Send to

Choose Destination
Semin Hematol. 2016 Jan;53(1):10-9. doi: 10.1053/j.seminhematol.2015.10.005. Epub 2015 Oct 26.

Advances and challenges in hemophilic arthropathy.

Author information

The Scripps Research Institute, Department of Molecular and Experimental Medicine, La Jolla, CA, USA.
The Scripps Research Institute, Department of Molecular and Experimental Medicine, La Jolla, CA, USA; University of California at San Diego, Department of Medicine, San Diego, CA, USA. Electronic address:


Hemophilic arthropathy is a form of joint disease that develops secondary to joint bleeding and presents with synovial hypertrophy, cartilage and bony destruction. The arthropathy can develop despite clotting factor replacement and is especially disabling in the aging population. Pathobiological tissue changes are triggered by release of hemoglobin and iron deposition in the joint, but the sequence of events and the molecular mechanisms resulting in joint deterioration are incompletely understood. Treatment options other than clotting factor replacement are limited. Improvements in the treatment of hemophilia necessitate a better understanding of the processes that lead to this disabling condition and better diagnostic tools. Towards that end, studies of the molecular mechanisms leading to the arthropathy, as well as the development of sensitive imaging techniques and biomarkers are needed. These will pave the way to identify the cause of acute pain such as joint bleeding or synovitis, detect early, potentially reversible structural changes, and predict progression of disease. This review describes current imaging techniques and the development of high resolution musculoskeletal ultrasound with power Doppler to afford point-of-care diagnosis and management, the potential utility of diagnostic biomarkers, and summarizes our current knowledge of the pathobiology of hemophilic arthropathy.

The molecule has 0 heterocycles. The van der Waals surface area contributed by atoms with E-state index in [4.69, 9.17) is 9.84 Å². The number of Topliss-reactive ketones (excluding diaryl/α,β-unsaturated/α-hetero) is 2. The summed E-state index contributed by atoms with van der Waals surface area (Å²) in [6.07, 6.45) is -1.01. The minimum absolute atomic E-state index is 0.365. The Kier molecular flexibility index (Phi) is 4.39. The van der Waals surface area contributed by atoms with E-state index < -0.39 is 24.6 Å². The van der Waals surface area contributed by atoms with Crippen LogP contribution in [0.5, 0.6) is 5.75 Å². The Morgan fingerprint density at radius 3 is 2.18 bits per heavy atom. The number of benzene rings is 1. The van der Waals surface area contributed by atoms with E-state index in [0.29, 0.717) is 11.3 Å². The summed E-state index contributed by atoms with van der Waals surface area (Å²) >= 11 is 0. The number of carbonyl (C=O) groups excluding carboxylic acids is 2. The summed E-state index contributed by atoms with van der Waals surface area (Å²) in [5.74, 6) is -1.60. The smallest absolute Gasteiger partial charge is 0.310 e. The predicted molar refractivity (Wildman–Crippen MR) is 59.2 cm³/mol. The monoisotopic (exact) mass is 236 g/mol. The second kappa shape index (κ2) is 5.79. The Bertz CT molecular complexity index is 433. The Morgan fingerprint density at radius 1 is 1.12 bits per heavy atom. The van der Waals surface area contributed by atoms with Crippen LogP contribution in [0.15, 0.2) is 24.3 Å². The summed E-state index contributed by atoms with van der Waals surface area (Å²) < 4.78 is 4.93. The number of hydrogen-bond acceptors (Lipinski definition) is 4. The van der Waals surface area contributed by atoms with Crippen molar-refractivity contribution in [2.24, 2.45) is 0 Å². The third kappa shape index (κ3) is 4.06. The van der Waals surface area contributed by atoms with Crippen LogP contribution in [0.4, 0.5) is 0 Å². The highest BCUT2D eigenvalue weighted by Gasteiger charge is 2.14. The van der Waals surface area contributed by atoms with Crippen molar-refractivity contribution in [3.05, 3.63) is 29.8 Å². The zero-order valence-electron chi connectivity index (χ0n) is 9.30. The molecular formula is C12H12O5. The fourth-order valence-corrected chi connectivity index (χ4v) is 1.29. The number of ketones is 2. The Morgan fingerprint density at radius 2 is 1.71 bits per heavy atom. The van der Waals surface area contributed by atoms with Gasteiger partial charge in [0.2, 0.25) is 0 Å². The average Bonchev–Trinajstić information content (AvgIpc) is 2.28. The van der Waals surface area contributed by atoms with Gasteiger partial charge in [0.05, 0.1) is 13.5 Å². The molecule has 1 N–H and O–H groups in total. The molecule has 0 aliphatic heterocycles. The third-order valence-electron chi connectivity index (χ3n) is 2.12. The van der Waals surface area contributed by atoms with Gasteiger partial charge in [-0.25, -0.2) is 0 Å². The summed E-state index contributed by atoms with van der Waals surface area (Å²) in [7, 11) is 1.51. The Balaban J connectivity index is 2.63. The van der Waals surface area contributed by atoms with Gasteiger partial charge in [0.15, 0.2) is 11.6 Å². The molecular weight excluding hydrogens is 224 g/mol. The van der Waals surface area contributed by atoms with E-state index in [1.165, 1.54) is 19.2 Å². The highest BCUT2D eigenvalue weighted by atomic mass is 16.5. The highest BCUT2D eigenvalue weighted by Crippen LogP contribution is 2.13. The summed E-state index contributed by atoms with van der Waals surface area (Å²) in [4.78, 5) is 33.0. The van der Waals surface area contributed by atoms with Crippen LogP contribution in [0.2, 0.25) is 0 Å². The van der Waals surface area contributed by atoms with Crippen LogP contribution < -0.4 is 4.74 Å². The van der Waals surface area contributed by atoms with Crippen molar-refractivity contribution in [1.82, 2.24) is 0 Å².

Arthropathy; Biomarkers; Hemarthrosis; Hemophilia; Imaging

[Indexed for MEDLINE]
Free PMC Article

Supplemental Content

Full text links

Icon for Elsevier Science Icon for PubMed Central
Loading ...
Support Center